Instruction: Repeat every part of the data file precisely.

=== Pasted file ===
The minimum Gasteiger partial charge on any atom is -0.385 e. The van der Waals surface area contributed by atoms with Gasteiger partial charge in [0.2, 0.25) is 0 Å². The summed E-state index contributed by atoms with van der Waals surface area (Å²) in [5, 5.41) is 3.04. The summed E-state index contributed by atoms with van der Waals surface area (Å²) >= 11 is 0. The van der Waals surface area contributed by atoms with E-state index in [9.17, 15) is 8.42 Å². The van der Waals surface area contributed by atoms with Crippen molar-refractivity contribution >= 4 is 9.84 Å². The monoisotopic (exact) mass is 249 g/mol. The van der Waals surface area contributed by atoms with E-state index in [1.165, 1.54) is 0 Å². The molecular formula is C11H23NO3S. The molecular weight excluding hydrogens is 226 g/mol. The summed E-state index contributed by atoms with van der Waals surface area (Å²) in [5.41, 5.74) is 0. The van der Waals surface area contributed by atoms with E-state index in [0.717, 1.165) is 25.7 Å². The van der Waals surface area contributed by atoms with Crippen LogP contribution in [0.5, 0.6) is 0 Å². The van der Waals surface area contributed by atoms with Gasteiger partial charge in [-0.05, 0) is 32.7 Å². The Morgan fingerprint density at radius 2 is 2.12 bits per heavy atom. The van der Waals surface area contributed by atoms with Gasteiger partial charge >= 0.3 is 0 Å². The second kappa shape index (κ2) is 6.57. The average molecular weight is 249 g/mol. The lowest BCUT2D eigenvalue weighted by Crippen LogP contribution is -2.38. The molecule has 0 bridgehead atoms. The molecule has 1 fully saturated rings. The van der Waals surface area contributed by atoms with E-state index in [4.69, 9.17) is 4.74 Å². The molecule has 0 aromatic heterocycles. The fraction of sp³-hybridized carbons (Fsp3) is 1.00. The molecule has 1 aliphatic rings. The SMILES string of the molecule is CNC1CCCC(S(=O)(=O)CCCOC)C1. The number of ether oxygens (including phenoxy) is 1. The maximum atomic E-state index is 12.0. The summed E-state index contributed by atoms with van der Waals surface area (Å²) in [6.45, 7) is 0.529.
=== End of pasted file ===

The minimum Gasteiger partial charge on any atom is -0.385 e. The van der Waals surface area contributed by atoms with Gasteiger partial charge in [0.2, 0.25) is 0 Å². The summed E-state index contributed by atoms with van der Waals surface area (Å²) in [5, 5.41) is 3.04. The summed E-state index contributed by atoms with van der Waals surface area (Å²) >= 11 is 0. The van der Waals surface area contributed by atoms with E-state index in [9.17, 15) is 8.42 Å². The van der Waals surface area contributed by atoms with Crippen molar-refractivity contribution >= 4 is 9.84 Å². The monoisotopic (exact) mass is 249 g/mol. The van der Waals surface area contributed by atoms with E-state index in [1.165, 1.54) is 0 Å². The molecular formula is C11H23NO3S. The molecular weight excluding hydrogens is 226 g/mol. The summed E-state index contributed by atoms with van der Waals surface area (Å²) in [5.41, 5.74) is 0. The van der Waals surface area contributed by atoms with E-state index in [0.717, 1.165) is 25.7 Å². The van der Waals surface area contributed by atoms with Crippen LogP contribution in [0.5, 0.6) is 0 Å². The van der Waals surface area contributed by atoms with Gasteiger partial charge in [-0.05, 0) is 32.7 Å². The Morgan fingerprint density at radius 2 is 2.12 bits per heavy atom. The van der Waals surface area contributed by atoms with Gasteiger partial charge >= 0.3 is 0 Å². The second kappa shape index (κ2) is 6.57. The average molecular weight is 249 g/mol. The lowest BCUT2D eigenvalue weighted by Crippen LogP contribution is -2.38. The molecule has 0 bridgehead atoms. The molecule has 1 fully saturated rings. The van der Waals surface area contributed by atoms with E-state index in [4.69, 9.17) is 4.74 Å². The molecule has 0 aromatic heterocycles. The fraction of sp³-hybridized carbons (Fsp3) is 1.00. The molecule has 1 aliphatic rings. The SMILES string of the molecule is CNC1CCCC(S(=O)(=O)CCCOC)C1. The number of ether oxygens (including phenoxy) is 1. The maximum atomic E-state index is 12.0. The summed E-state index contributed by atoms with van der Waals surface area (Å²) in [6.45, 7) is 0.529.